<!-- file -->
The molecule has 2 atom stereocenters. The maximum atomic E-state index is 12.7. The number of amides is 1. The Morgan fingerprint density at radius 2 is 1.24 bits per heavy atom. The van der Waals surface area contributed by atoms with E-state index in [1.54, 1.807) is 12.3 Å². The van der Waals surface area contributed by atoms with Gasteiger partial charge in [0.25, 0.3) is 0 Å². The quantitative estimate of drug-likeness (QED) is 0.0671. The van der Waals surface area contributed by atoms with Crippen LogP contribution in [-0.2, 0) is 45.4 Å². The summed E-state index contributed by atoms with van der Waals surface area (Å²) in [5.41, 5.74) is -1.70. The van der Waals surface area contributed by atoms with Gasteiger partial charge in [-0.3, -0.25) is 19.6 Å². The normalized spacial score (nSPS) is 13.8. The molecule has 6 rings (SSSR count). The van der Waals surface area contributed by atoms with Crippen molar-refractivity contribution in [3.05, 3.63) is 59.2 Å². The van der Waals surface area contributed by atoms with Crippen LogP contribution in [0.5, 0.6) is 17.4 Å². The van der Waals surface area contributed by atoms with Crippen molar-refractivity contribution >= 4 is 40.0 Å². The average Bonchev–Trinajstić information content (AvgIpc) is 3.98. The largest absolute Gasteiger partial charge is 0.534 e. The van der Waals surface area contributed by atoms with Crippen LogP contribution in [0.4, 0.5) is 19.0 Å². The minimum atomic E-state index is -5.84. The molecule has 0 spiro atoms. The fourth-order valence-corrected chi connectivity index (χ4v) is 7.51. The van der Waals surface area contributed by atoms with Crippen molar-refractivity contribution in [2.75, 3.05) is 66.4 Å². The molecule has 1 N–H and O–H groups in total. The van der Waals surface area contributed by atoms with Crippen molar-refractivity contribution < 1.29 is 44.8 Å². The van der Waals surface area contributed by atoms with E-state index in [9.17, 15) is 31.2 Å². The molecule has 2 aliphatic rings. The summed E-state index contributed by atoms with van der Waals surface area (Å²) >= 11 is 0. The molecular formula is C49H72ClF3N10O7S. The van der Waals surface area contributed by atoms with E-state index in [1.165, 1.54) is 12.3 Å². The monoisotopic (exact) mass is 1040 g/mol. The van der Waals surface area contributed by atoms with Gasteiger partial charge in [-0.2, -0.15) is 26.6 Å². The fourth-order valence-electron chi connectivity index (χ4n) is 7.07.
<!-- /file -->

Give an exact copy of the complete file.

The molecule has 2 atom stereocenters. The maximum atomic E-state index is 12.7. The number of amides is 1. The Morgan fingerprint density at radius 2 is 1.24 bits per heavy atom. The van der Waals surface area contributed by atoms with E-state index in [1.54, 1.807) is 12.3 Å². The van der Waals surface area contributed by atoms with Gasteiger partial charge in [0.25, 0.3) is 0 Å². The quantitative estimate of drug-likeness (QED) is 0.0671. The van der Waals surface area contributed by atoms with Crippen LogP contribution in [-0.2, 0) is 45.4 Å². The summed E-state index contributed by atoms with van der Waals surface area (Å²) in [5.41, 5.74) is -1.70. The van der Waals surface area contributed by atoms with Gasteiger partial charge in [-0.3, -0.25) is 19.6 Å². The normalized spacial score (nSPS) is 13.8. The molecule has 6 rings (SSSR count). The van der Waals surface area contributed by atoms with Crippen molar-refractivity contribution in [3.05, 3.63) is 59.2 Å². The van der Waals surface area contributed by atoms with Crippen LogP contribution in [0.5, 0.6) is 17.4 Å². The van der Waals surface area contributed by atoms with Crippen molar-refractivity contribution >= 4 is 40.0 Å². The average Bonchev–Trinajstić information content (AvgIpc) is 3.98. The largest absolute Gasteiger partial charge is 0.534 e. The van der Waals surface area contributed by atoms with Crippen LogP contribution in [0.4, 0.5) is 19.0 Å². The minimum atomic E-state index is -5.84. The molecule has 0 spiro atoms. The fourth-order valence-corrected chi connectivity index (χ4v) is 7.51. The van der Waals surface area contributed by atoms with Crippen molar-refractivity contribution in [2.75, 3.05) is 66.4 Å². The molecule has 1 N–H and O–H groups in total. The van der Waals surface area contributed by atoms with Crippen molar-refractivity contribution < 1.29 is 44.8 Å². The van der Waals surface area contributed by atoms with E-state index in [9.17, 15) is 31.2 Å². The molecule has 2 aliphatic rings. The summed E-state index contributed by atoms with van der Waals surface area (Å²) >= 11 is 0. The molecular formula is C49H72ClF3N10O7S. The van der Waals surface area contributed by atoms with E-state index in [1.165, 1.54) is 12.3 Å². The monoisotopic (exact) mass is 1040 g/mol. The van der Waals surface area contributed by atoms with Gasteiger partial charge in [-0.2, -0.15) is 26.6 Å². The fourth-order valence-electron chi connectivity index (χ4n) is 7.07.